We cut the cost of flying air cargo across the sea by up to 80% - an advantage so big, we’re building a new FedEx.
Hi everyone, Graham and Will here, founders at Seaflight Technologies. Rather than waiting for batteries to double in energy density so that electric aviation can start to become A Thing, we started building a more efficient way to fly heavy stuff over longer distances. Using technology that makes economic sense today.
Amazon Prime doesn’t mean the same thing once you have to get stuff over water! Whether you’re in Antigua or Australia, Saipan or Sumatra, goods can take days or weeks to come by boat the cheap way. If you need pharmaceuticals, fresh produce, or electronics quickly, expect to pay 10x or 20x in shipping costs to have it flown and it can still take days door to door.
Electric aircraft could make this all cheaper and cleaner and faster and… ah. Right. Low range, low payload, high upfront costs. Forgot about that. So for hundreds of millions of people around the world in coastal or island communities that would benefit the most from much cheaper service, the electric aviation revolution just isn’t coming. Unless…
Seaflight’s wingships are like aircraft that fly at ultra-low altitude, just a few meters above the water in “ground effect” – like a pelican skimming over the waves. We get way more lift, and a bit less drag, and we don’t waste energy climbing up to altitude. This aerodynamic efficiency gain is super important; it’s as if we waved a magic wand and nearly doubled the energy in a battery pack for free.
Wingships are classified as maritime vessels rather than actual aircraft, so we can operate with no FAA certification or integration into airspace needed, which dramatically reduces development costs.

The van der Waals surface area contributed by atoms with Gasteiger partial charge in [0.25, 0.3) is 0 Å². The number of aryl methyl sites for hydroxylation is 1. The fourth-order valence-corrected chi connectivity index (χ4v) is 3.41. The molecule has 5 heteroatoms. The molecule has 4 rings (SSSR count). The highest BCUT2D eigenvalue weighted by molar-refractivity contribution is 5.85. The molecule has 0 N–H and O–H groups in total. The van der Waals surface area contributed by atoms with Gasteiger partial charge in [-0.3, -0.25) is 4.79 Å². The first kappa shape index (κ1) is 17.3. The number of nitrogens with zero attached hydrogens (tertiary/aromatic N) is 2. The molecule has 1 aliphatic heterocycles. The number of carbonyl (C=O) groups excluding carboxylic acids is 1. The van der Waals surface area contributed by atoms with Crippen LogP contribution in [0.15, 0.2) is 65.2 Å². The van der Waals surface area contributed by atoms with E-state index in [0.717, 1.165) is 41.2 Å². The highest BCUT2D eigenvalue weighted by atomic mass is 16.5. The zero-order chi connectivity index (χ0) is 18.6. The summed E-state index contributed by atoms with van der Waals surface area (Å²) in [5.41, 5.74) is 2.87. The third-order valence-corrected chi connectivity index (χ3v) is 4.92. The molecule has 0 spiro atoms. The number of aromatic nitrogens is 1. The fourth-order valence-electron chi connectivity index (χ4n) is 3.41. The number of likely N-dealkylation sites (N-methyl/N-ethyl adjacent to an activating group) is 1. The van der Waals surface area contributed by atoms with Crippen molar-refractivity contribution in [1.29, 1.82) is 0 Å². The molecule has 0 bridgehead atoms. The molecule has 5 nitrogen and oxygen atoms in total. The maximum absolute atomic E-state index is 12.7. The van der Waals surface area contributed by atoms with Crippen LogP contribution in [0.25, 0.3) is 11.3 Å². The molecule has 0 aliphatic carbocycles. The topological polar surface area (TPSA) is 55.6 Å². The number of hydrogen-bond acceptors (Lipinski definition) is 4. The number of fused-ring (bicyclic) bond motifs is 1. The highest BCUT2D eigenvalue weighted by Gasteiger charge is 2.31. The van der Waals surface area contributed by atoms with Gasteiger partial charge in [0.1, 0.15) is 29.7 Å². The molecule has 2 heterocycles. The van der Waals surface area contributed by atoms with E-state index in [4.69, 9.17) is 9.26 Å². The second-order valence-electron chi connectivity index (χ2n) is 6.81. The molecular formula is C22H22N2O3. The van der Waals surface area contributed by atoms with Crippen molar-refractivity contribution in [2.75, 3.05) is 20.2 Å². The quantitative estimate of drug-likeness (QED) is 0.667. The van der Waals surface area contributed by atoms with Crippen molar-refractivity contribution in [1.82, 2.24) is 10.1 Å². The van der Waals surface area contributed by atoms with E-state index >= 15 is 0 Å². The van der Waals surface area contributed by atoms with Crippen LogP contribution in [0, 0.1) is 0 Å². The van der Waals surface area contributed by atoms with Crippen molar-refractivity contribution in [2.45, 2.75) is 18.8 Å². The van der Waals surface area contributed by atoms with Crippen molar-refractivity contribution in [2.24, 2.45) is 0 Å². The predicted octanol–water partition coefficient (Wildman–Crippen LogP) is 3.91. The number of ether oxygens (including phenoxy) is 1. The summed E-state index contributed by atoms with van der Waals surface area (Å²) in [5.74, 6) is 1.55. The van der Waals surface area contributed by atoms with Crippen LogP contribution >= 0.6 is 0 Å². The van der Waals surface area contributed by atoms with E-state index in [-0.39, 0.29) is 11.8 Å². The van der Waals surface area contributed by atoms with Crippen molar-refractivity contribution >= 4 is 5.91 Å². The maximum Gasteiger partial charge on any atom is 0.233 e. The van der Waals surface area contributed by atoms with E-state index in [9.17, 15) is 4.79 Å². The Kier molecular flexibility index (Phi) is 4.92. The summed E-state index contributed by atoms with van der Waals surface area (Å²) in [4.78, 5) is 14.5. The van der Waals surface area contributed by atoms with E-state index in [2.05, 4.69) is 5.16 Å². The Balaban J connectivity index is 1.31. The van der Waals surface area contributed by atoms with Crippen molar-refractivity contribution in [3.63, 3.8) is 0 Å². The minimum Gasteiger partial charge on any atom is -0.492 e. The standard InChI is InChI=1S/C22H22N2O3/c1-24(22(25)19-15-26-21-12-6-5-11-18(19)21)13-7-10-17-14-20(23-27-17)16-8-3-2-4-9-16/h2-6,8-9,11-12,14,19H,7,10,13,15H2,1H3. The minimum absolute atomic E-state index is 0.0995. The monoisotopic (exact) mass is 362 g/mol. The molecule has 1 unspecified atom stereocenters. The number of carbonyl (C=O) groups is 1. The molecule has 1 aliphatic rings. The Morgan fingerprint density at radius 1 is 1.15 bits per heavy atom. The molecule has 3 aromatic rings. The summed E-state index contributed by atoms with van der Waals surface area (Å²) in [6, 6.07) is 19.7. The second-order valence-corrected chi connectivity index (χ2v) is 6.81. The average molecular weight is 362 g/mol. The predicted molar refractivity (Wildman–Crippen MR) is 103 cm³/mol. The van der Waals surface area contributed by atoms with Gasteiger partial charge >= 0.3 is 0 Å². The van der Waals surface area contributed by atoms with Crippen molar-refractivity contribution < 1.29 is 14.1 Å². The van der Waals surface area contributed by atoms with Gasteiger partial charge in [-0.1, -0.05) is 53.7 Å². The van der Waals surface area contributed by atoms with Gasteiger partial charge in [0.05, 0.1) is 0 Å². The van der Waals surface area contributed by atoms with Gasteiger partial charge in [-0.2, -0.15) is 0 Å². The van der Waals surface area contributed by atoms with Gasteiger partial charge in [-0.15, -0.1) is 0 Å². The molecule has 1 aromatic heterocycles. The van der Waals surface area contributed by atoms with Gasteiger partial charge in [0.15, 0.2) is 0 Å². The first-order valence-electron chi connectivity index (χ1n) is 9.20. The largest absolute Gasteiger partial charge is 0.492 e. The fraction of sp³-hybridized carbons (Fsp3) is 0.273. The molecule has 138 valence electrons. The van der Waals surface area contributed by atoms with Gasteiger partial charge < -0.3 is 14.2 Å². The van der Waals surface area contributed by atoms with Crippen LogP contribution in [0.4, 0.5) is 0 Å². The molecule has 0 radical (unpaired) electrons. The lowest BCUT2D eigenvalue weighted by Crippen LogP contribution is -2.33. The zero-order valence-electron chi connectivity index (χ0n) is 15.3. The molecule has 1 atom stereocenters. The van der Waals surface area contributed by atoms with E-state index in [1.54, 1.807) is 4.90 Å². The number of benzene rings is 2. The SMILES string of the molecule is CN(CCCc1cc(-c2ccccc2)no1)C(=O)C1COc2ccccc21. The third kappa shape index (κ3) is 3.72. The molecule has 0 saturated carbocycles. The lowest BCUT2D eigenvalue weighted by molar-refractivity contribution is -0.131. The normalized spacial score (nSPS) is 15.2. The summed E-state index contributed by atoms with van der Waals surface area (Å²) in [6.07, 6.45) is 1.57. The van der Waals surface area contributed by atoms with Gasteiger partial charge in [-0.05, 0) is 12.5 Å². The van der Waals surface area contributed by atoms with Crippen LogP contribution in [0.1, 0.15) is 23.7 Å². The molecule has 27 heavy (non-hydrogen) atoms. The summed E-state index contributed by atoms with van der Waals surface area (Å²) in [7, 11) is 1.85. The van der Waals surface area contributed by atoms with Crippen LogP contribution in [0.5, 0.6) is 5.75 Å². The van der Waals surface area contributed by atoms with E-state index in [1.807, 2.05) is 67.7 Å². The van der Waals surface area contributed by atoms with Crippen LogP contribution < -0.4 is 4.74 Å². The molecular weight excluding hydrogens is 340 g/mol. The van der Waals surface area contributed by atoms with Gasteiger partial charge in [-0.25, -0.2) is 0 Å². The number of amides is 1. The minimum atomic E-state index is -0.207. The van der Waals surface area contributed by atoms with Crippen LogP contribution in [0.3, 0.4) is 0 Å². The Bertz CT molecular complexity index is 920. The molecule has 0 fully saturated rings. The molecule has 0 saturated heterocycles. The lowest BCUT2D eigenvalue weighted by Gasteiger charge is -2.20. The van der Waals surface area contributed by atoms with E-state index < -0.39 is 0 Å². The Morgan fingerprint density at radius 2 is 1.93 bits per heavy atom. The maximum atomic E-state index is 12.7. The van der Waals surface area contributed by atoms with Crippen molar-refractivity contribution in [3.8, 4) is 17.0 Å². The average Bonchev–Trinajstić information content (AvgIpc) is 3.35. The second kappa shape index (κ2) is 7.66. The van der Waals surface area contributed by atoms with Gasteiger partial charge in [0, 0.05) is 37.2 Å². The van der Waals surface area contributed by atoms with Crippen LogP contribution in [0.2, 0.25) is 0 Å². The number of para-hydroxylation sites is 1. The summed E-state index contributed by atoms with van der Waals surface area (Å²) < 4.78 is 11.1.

Starting with remote piloting, all of this combined can dramatically increase the profit on flown cargo delivery – a sea change (erm…) in an industry where 5% margins are normal. This gives us a SpaceX style advantage - they didn’t develop cheap re-usable rockets just to sell them and let others capture the value. So we’re here to create our own network - basically a new version of FedEx, or a mini-Maersk!
“Please. No more hyperloops. How does this become real?”
With you on that. We’re builders.
We already have flying scale hardware that we built during the batch, flying with some simple sensor fusion to maintain low altitude over the water.
We rapidly iterate hardware at the small scale, and will be able to generate revenue with our next, larger prototypes - this isn’t a 10 year, billion dollar vaporware effort, this is happening now with multiple partners in our first markets.
Oh, and we have funding from the National Science Foundation backing our key aerodynamic tech - that’s hardcore, peer-reviewed, revolutionary IP.
Graham has a PhD in the aerodynamics of ultra-low altitude flight, which is handy! Graham and Will met at California Polytechnic State University, where Graham was a Lockheed Martin Professor of Aerospace Engineering and Will was leading a land speed record solar car project that Graham had initiated after gaining two successful world speed records himself. A few years later, after Graham had led the aerodynamics and range team for commercial/delivery vehicles at EV startup Canoo, and Will had worked technical program management on production of remote-piloted aircraft at General Atomics, the two reconvened. Decarbonization of aviation is one of the biggest craziest hardest challenges of any industry, so we started hacking away in the garage…
Could you connect us to anyone in a branch of the military who’s actively involved in logistics?
Do you have any friends or colleagues that are involved in ocean research that could hop on a call with us?
Do you know any wizards in machine vision / autonomous mobility who are looking for a bonkers new professional challenge?